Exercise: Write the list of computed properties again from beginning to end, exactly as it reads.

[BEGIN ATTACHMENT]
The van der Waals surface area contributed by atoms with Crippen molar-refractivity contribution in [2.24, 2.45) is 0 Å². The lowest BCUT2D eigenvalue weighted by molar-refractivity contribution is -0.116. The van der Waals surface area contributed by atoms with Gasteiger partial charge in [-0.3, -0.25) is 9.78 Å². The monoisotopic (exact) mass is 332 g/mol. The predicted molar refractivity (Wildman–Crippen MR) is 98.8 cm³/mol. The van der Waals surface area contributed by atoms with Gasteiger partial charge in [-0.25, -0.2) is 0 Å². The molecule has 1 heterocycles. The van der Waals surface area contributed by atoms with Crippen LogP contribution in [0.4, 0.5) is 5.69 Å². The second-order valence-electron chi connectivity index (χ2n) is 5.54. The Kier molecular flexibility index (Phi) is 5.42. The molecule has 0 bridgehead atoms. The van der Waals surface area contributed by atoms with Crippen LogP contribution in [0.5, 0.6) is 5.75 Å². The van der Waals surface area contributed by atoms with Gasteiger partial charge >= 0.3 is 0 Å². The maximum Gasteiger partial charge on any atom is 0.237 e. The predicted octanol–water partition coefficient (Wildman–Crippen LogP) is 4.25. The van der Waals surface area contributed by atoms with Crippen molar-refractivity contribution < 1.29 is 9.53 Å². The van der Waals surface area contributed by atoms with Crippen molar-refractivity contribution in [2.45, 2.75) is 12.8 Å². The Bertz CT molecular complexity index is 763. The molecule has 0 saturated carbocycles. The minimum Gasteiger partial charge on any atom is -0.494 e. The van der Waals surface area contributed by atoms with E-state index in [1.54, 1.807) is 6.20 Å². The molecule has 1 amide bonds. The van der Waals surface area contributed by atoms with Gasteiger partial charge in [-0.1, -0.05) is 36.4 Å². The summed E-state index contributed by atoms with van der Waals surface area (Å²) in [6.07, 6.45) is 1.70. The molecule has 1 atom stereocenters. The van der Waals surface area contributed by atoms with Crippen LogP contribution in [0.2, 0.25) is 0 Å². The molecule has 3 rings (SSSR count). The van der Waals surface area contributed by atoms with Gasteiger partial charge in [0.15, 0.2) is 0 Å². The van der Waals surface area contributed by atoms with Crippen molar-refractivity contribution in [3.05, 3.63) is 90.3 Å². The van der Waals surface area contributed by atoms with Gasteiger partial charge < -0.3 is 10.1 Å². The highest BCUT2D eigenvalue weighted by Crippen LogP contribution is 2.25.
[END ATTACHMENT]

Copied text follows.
The van der Waals surface area contributed by atoms with Crippen molar-refractivity contribution in [2.24, 2.45) is 0 Å². The lowest BCUT2D eigenvalue weighted by molar-refractivity contribution is -0.116. The van der Waals surface area contributed by atoms with Gasteiger partial charge in [-0.3, -0.25) is 9.78 Å². The monoisotopic (exact) mass is 332 g/mol. The predicted molar refractivity (Wildman–Crippen MR) is 98.8 cm³/mol. The van der Waals surface area contributed by atoms with Gasteiger partial charge in [-0.25, -0.2) is 0 Å². The molecule has 1 heterocycles. The van der Waals surface area contributed by atoms with Crippen LogP contribution in [0.4, 0.5) is 5.69 Å². The second-order valence-electron chi connectivity index (χ2n) is 5.54. The Kier molecular flexibility index (Phi) is 5.42. The molecule has 0 bridgehead atoms. The van der Waals surface area contributed by atoms with Crippen LogP contribution in [0.5, 0.6) is 5.75 Å². The van der Waals surface area contributed by atoms with Gasteiger partial charge >= 0.3 is 0 Å². The maximum Gasteiger partial charge on any atom is 0.237 e. The predicted octanol–water partition coefficient (Wildman–Crippen LogP) is 4.25. The van der Waals surface area contributed by atoms with Crippen molar-refractivity contribution < 1.29 is 9.53 Å². The van der Waals surface area contributed by atoms with Crippen molar-refractivity contribution in [2.45, 2.75) is 12.8 Å². The Bertz CT molecular complexity index is 763. The molecule has 0 saturated carbocycles. The minimum Gasteiger partial charge on any atom is -0.494 e. The van der Waals surface area contributed by atoms with E-state index in [1.54, 1.807) is 6.20 Å². The molecule has 1 amide bonds. The van der Waals surface area contributed by atoms with Gasteiger partial charge in [-0.1, -0.05) is 36.4 Å². The summed E-state index contributed by atoms with van der Waals surface area (Å²) in [6.07, 6.45) is 1.70. The molecule has 1 atom stereocenters. The van der Waals surface area contributed by atoms with Crippen LogP contribution in [0.2, 0.25) is 0 Å². The molecule has 3 rings (SSSR count). The van der Waals surface area contributed by atoms with Gasteiger partial charge in [0.15, 0.2) is 0 Å². The van der Waals surface area contributed by atoms with Crippen molar-refractivity contribution in [3.05, 3.63) is 90.3 Å². The van der Waals surface area contributed by atoms with Gasteiger partial charge < -0.3 is 10.1 Å². The highest BCUT2D eigenvalue weighted by Crippen LogP contribution is 2.25.